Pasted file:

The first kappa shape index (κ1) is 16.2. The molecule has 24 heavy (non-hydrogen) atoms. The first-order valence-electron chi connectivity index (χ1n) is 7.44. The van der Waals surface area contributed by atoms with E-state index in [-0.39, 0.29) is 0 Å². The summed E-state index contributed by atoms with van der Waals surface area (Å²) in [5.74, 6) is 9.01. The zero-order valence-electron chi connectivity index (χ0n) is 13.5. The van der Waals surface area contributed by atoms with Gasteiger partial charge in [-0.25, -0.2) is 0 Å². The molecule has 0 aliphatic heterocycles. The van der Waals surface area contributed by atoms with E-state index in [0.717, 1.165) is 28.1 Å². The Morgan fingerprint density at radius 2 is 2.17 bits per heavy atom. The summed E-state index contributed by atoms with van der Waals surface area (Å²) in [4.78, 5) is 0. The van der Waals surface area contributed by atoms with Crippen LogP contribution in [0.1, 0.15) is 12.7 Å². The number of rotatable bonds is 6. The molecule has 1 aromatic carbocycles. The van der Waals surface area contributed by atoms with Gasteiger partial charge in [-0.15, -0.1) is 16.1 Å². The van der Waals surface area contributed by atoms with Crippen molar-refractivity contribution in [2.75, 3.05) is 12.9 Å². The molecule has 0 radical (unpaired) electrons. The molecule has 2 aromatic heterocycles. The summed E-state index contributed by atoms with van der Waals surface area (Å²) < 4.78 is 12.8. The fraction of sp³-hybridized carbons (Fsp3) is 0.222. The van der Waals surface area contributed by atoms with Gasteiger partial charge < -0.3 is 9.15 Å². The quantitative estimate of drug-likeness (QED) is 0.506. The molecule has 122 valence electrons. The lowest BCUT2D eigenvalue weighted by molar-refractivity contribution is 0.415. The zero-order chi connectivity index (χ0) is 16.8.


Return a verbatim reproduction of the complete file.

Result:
The first kappa shape index (κ1) is 16.2. The molecule has 24 heavy (non-hydrogen) atoms. The first-order valence-electron chi connectivity index (χ1n) is 7.44. The van der Waals surface area contributed by atoms with E-state index in [-0.39, 0.29) is 0 Å². The summed E-state index contributed by atoms with van der Waals surface area (Å²) in [5.74, 6) is 9.01. The zero-order valence-electron chi connectivity index (χ0n) is 13.5. The van der Waals surface area contributed by atoms with Gasteiger partial charge in [-0.25, -0.2) is 0 Å². The molecule has 0 aliphatic heterocycles. The van der Waals surface area contributed by atoms with E-state index in [0.717, 1.165) is 28.1 Å². The Morgan fingerprint density at radius 2 is 2.17 bits per heavy atom. The summed E-state index contributed by atoms with van der Waals surface area (Å²) in [4.78, 5) is 0. The van der Waals surface area contributed by atoms with Crippen LogP contribution in [0.1, 0.15) is 12.7 Å². The number of rotatable bonds is 6. The molecule has 1 aromatic carbocycles. The van der Waals surface area contributed by atoms with Gasteiger partial charge in [-0.15, -0.1) is 16.1 Å². The van der Waals surface area contributed by atoms with Crippen molar-refractivity contribution in [2.75, 3.05) is 12.9 Å². The molecule has 0 radical (unpaired) electrons. The molecule has 2 aromatic heterocycles. The summed E-state index contributed by atoms with van der Waals surface area (Å²) < 4.78 is 12.8. The fraction of sp³-hybridized carbons (Fsp3) is 0.222. The van der Waals surface area contributed by atoms with Gasteiger partial charge < -0.3 is 9.15 Å². The quantitative estimate of drug-likeness (QED) is 0.506. The molecule has 122 valence electrons. The lowest BCUT2D eigenvalue weighted by molar-refractivity contribution is 0.415. The zero-order chi connectivity index (χ0) is 16.8.